Statement at United Nations Security Council’s Open Debate on Somalia

Mar 05,2012

Thank you, Mr. President.


Let me begin by congratulating the UK delegation on the assumption of the presidency of the Security Council for the month of March. I would also like to put on record our appreciation of Ambassador Kodjo Menan and the delegation of Togo for their stewardship of the Council during the month of February.


2. Mr. President, the political, security and humanitarian situations in Somalia and their consequences, particularly the problem of piracy and hostage-taking, are of serious concern for the international community. Today’s Open Debate is, therefore, a timely endeavour to comprehensively address the situation in Somalia. We appreciate the delegation of the United Kingdom for organizing this meeting and thank you personally, Mr. Minister, for presiding over this meeting. I would also thank the Secretary General and his Special Representative Augustine Mahiga for their comprehensive and valuable briefings.


3. Mr. President, few days back more than fifty countries, including my own, participated in the London Conference on Somalia. The Conference served a useful purpose in reiterating the support of the international community for comprehensive stabilization of the situation in Somalia, while taking stock of the progress made so far in political, security and humanitarian fields. The Conference also reminded us of the difficult challenges that lie ahead.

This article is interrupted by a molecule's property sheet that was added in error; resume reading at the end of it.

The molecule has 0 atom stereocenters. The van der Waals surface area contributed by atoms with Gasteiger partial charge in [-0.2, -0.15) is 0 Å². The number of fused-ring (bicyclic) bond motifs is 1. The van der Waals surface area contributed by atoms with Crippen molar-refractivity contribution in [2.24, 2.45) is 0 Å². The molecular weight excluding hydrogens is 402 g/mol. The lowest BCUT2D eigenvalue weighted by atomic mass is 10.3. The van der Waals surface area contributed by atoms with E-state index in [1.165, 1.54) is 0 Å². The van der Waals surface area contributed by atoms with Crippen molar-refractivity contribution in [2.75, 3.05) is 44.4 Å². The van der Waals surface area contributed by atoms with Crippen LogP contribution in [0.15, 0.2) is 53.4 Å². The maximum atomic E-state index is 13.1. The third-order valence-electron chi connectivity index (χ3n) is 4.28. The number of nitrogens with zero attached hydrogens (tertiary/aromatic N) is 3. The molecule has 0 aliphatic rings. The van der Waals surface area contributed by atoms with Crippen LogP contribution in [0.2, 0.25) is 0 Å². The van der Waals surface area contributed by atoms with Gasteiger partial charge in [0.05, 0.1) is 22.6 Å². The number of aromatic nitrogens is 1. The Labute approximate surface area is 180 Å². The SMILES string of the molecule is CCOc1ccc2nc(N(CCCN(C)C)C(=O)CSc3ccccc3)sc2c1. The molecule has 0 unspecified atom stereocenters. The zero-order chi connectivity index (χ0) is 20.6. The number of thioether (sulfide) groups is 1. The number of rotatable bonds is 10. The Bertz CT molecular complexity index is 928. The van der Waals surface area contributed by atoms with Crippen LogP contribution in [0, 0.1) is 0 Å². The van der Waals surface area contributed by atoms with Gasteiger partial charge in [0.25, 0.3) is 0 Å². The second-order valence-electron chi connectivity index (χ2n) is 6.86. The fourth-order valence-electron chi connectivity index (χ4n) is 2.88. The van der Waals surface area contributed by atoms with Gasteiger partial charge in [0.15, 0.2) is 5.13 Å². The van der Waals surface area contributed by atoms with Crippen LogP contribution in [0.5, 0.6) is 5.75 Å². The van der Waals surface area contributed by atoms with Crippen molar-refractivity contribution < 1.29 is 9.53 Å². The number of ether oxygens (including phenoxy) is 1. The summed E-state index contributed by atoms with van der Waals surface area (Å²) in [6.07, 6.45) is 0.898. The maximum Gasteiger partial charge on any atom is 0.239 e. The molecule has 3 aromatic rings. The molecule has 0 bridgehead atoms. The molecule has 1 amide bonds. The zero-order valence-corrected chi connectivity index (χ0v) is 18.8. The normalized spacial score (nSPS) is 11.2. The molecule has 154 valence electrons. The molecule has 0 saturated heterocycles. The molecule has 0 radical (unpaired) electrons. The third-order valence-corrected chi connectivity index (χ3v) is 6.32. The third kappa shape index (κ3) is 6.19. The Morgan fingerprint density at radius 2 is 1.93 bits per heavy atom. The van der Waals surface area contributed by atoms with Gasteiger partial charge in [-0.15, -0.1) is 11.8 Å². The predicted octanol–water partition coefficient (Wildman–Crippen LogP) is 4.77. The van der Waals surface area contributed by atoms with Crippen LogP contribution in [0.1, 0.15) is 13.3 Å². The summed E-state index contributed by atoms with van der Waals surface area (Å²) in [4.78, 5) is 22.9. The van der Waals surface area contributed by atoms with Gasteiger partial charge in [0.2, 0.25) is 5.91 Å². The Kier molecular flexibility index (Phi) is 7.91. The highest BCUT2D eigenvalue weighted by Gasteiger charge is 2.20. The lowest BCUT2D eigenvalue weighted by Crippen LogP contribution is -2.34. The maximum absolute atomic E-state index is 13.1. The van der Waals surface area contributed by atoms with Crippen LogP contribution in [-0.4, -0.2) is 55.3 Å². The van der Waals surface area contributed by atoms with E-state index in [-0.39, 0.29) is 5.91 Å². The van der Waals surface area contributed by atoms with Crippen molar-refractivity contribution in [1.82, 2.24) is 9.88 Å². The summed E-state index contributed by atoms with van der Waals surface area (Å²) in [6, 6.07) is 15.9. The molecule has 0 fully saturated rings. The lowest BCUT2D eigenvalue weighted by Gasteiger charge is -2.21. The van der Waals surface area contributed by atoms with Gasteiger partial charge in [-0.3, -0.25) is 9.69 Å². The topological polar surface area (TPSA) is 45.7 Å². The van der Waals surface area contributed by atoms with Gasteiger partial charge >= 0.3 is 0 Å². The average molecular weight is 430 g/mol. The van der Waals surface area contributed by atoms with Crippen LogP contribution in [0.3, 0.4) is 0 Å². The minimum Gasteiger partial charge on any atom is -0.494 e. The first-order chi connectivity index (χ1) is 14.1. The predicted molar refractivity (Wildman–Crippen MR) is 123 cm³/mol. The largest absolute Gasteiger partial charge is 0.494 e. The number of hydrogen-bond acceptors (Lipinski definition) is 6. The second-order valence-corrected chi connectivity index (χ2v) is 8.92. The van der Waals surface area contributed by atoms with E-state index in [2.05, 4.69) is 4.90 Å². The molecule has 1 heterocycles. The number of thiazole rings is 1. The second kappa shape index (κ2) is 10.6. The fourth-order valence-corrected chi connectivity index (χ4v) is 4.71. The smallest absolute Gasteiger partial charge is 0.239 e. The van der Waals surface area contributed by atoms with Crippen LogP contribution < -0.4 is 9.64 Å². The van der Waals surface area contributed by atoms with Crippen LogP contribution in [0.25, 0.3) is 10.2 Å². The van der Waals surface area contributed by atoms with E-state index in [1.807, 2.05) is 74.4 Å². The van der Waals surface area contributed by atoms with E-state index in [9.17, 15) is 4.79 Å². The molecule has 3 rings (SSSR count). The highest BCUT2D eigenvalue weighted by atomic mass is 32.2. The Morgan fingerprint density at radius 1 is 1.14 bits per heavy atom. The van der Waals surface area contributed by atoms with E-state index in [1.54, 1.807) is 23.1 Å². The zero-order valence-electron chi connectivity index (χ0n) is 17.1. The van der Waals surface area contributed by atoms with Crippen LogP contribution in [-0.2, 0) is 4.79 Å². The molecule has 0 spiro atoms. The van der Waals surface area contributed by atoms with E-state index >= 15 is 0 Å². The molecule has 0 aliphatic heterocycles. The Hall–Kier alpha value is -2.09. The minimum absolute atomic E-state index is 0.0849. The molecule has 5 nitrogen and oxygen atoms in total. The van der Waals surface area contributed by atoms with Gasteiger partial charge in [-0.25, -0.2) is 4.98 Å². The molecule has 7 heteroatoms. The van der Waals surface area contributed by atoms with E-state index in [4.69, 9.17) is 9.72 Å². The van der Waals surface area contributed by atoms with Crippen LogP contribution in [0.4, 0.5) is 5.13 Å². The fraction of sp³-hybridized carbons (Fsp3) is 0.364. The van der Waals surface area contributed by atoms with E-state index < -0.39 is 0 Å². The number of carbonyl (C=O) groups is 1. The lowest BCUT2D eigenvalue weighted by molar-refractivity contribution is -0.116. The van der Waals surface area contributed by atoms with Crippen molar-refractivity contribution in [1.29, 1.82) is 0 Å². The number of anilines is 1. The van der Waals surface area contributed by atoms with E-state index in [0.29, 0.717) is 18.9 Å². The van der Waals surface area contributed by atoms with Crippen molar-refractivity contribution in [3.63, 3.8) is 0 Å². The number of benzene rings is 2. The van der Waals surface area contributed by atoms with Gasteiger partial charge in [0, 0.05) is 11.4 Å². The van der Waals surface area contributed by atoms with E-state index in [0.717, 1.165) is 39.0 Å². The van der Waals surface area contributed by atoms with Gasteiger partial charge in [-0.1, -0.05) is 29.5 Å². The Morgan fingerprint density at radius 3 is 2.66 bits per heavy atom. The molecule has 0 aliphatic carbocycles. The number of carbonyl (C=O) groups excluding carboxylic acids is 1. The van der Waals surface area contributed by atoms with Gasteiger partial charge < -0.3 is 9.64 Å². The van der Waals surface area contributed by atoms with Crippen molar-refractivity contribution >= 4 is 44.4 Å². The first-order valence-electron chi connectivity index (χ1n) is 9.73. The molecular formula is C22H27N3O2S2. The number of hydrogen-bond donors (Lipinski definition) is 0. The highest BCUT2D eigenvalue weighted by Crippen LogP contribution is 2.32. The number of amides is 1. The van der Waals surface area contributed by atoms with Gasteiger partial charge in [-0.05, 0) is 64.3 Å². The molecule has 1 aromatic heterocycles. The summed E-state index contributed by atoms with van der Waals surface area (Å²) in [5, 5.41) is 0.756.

4. The last one year has been a mixed bag for Somalia. There have been significant gains made by AMISOM and Kenyan and Ethiopian forces in securing Mogadishu and other areas in south and central Somalia. The extended transition period saw the adoption of a comprehensive roadmap by the Transitional Federal Institutions in accordance with the June 2011 Kampala Accord.

The effective engagement of the international community also helped tide over the worst phase of the humanitarian crisis. Still, millions continue to suffer from the crisis and the implementation of the roadmap has left much to be desired. In spite of the pressure it is under, Al Shabaab with its recent affiliation to Al Qaeda remains a serious threat to peace and stability in Somalia and the larger region.


5. There is, however, an opportunity today in Somalia that has not been available for years. The TFIs can consolidate the gains made by AMISOM and TFG forces by urgently addressing the issues of governance and basic services in areas recovered from Al Shabaab. This would also result in emergence of organized economic activities and employment generation. For this to materialize, the international community has to persevere and continue its support for the people of Somalia.


6. AMISOM being the mainstay of security-related operations in Somalia deserves our continued support. In this connection, we welcome the adoption of Resolution 2036 by the Council, which provides for force enablers and multipliers for AMISOM and also expands the UN support package. The resolution will make available more sustainable and predictable resources for the TCCs and assist in the full implementation of the new Strategic Concept of AMISOM, including its limited maritime component. This would help AMISOM sanitize the Somali coastline and deprive Al Shabaab of revenues earned from port facilities and export of charcoal.